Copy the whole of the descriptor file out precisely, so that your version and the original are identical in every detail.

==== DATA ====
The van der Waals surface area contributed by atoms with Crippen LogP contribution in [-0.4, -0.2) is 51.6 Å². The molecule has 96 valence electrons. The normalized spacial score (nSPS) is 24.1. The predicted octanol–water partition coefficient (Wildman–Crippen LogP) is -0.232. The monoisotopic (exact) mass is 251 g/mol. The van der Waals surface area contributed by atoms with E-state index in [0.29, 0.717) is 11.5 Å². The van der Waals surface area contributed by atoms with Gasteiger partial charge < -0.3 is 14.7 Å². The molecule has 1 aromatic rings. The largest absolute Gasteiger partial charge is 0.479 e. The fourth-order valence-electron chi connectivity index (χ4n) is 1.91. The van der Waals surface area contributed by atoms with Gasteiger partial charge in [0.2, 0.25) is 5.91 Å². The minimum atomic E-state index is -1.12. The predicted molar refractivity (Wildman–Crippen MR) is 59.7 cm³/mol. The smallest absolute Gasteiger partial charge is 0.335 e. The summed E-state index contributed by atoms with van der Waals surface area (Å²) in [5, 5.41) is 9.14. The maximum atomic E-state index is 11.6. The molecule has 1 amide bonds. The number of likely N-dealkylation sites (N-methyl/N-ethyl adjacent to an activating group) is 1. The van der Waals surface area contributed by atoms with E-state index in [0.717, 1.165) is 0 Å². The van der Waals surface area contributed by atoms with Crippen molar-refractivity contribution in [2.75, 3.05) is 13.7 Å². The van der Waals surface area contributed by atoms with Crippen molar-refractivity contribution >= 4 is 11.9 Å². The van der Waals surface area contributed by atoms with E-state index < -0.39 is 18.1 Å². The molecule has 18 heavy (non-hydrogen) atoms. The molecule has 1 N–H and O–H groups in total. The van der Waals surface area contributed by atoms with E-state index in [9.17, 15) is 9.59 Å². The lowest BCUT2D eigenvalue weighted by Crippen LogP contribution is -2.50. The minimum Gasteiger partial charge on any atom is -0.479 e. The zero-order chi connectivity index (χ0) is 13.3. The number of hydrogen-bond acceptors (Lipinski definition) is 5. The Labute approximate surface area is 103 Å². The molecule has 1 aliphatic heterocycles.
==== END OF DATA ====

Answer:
The van der Waals surface area contributed by atoms with Crippen LogP contribution in [-0.4, -0.2) is 51.6 Å². The molecule has 96 valence electrons. The normalized spacial score (nSPS) is 24.1. The predicted octanol–water partition coefficient (Wildman–Crippen LogP) is -0.232. The monoisotopic (exact) mass is 251 g/mol. The van der Waals surface area contributed by atoms with E-state index in [0.29, 0.717) is 11.5 Å². The van der Waals surface area contributed by atoms with Gasteiger partial charge < -0.3 is 14.7 Å². The molecule has 1 aromatic rings. The largest absolute Gasteiger partial charge is 0.479 e. The fourth-order valence-electron chi connectivity index (χ4n) is 1.91. The van der Waals surface area contributed by atoms with Gasteiger partial charge in [0.2, 0.25) is 5.91 Å². The minimum atomic E-state index is -1.12. The predicted molar refractivity (Wildman–Crippen MR) is 59.7 cm³/mol. The smallest absolute Gasteiger partial charge is 0.335 e. The summed E-state index contributed by atoms with van der Waals surface area (Å²) in [5, 5.41) is 9.14. The maximum atomic E-state index is 11.6. The molecule has 1 amide bonds. The number of likely N-dealkylation sites (N-methyl/N-ethyl adjacent to an activating group) is 1. The van der Waals surface area contributed by atoms with E-state index in [0.717, 1.165) is 0 Å². The van der Waals surface area contributed by atoms with Crippen molar-refractivity contribution in [2.75, 3.05) is 13.7 Å². The van der Waals surface area contributed by atoms with Crippen molar-refractivity contribution >= 4 is 11.9 Å². The van der Waals surface area contributed by atoms with E-state index < -0.39 is 18.1 Å². The molecule has 18 heavy (non-hydrogen) atoms. The molecule has 1 N–H and O–H groups in total. The van der Waals surface area contributed by atoms with E-state index in [9.17, 15) is 9.59 Å². The lowest BCUT2D eigenvalue weighted by Crippen LogP contribution is -2.50. The minimum Gasteiger partial charge on any atom is -0.479 e. The zero-order chi connectivity index (χ0) is 13.3. The number of hydrogen-bond acceptors (Lipinski definition) is 5. The Labute approximate surface area is 103 Å². The molecule has 1 aliphatic heterocycles.